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Today’s pitch count is 3.
- Alex Welch (@alex__welch) takes a look at four major league teams (Dodgers, Orioles, White Sox and A’s) with uncertainty at closer.
- Zak Griffith (@zakgriff) gives the three top impact rookies in fantasy baseball at the outfield position.
- And just because the Super Bowl was a few weeks ago, Jason Butt (@JasonButtCBS) proves you can still talk fantasy football. Butt looks at whether or not Randy Moss has any fantasy value.
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Today’s pitch count is 6.
- Rookie closers are usually a nightmare, but not Atlanta’s Craig Kimbrel last year. Can Kimbrel continue as one of the best fantasy baseball closers in 2012 or will he fall victim to the sophomore slump?
- There are a lot of rookies that could make a splash this season. Here’s a look at five of the top fantasy baseball rookies of 2012.
- What’s your favorite fantasy sports memory?
- 2012 Fantasy Baseball 2B Rankings
- 2012 Fantasy Baseball 1B Rankings
- 2012 Fantasy Baseball Catcher Rankings
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Giants closer Brian Wilson made great strides last season; not just because he lead the league with 48 saves, but because he improved in just about every statistical category fantasy owners care about.
He’s also making strides on the mound this spring to get healthy. Wilson faced hitters on Monday in a batting practice session, but still isn’t ready to face live, spring training action as he’s still recovering from lower-back tightness.
Wilson’s arm strength seems fine, according to pitching coach Dave Righetti, but the Giants are taking it slow because of Wilson’s back. The team said last week that it hopes Wilson will throw 10 innings in Cactus League action.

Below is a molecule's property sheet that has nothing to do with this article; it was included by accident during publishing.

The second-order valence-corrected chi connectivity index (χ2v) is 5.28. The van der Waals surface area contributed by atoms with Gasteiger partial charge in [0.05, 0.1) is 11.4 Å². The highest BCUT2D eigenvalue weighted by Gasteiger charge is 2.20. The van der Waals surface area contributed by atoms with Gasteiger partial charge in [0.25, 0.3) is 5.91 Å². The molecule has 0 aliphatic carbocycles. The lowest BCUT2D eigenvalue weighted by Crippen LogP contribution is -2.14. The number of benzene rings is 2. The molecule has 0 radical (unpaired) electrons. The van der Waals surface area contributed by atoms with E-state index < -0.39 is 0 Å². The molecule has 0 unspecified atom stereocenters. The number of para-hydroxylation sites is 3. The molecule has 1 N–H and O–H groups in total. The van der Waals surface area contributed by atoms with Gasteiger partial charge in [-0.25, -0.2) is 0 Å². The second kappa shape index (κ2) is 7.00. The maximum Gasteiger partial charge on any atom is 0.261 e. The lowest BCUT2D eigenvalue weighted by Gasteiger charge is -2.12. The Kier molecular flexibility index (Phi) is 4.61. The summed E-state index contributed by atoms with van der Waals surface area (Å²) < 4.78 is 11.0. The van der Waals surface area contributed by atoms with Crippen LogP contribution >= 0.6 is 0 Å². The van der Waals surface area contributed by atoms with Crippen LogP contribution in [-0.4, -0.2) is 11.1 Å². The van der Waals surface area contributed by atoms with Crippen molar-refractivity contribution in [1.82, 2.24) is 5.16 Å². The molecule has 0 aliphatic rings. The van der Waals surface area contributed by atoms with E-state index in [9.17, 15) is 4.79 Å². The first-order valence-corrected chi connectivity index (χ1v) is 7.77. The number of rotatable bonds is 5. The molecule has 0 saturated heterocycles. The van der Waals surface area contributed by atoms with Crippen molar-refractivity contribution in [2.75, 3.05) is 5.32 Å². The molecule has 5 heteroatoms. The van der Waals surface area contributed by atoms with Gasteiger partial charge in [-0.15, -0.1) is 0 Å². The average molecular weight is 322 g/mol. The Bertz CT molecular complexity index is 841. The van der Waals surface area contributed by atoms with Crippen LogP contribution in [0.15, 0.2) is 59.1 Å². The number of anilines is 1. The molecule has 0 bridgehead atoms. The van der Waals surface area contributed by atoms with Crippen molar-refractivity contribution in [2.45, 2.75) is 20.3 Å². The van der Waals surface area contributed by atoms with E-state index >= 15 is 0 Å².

Wilson struck out 11.21 batters per nine innings, an 8.5 percent increase from 2009, and walked 3.13 batters per nine, a 6.5 percent decrease. Most important however, is that his ERA fell from 2.74 to 1.81.
Wilson’s average draft position is 75.93, and he’s currently the third relief pitcher being selected; behind Mariano Rivera and Joakim Soria.
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Here are the Week 15 fantasy football rankings over at FanHouse:
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It took nine games to happen, but Mike Stanton finally hit his first big league home run on Friday, going 2-for-4 with four RBI. It will be his first of many home runs to come.
While you’re waiting for his home runs to come, however, you’ll deal with a lot of strikeouts and zero-hit nights. In the three games prior to Stanton’s home run he was 0-for-12 with six strikeouts. In fact, looking at his nine games in the majors thus far, it’s been either feast or famine. He has four multi-hit games where he’s gone 9-for-16 (.563) and five game where he hasn’t gotten a hit, going 0-for-19 with nine strikeouts. Be prepared for ups and downs like this for the duration of the season.
If you would like see my projection for Stanton in 2010 — and I made this on the day he was called up — you can find it at FanHouse.
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It irks me that Tim Hudson is still only owned in 80 percent of fantasy leagues. Are people not watching what he’s doing?
Hudson’s 7-2 with a 2.34 ERA, and he should have more wins that that. He’s been bad luck’d by rain and lack of run support, and if you look at his starts this year you’ll see that he hasn’t given up more than three earned runs in any of his 14 starts.
If you’re hesitant because of the injury that kept him out for the majority of the season in 2009, don’t be. It’s safe to sign Hudson right now. And it’s highly recommended.
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It wasn’t much, but 22-percent of the fantasy baseball world felt that Mike Cameron was rosterable. He’s not any longer.
According to Amalie Benjamin of The Boston Globe, Cameron was sent to the disabled list on Monday his stay may be longer than 15 days.
Mike Cameron, who was scratched from yesterday’s lineup and sent to Massachusetts General Hospital, has been diagnosed with an abdominal tear near the attachment site of the abdominal muscle and the pelvis, according to a team source. The injury is a type of sports hernia, and will send Cameron to the disabled list, enabling the Sox to bring up a much-needed replacement.
Now that 22-percent of you need an outfielder, let me give you three options.
Read the rest of this entry »
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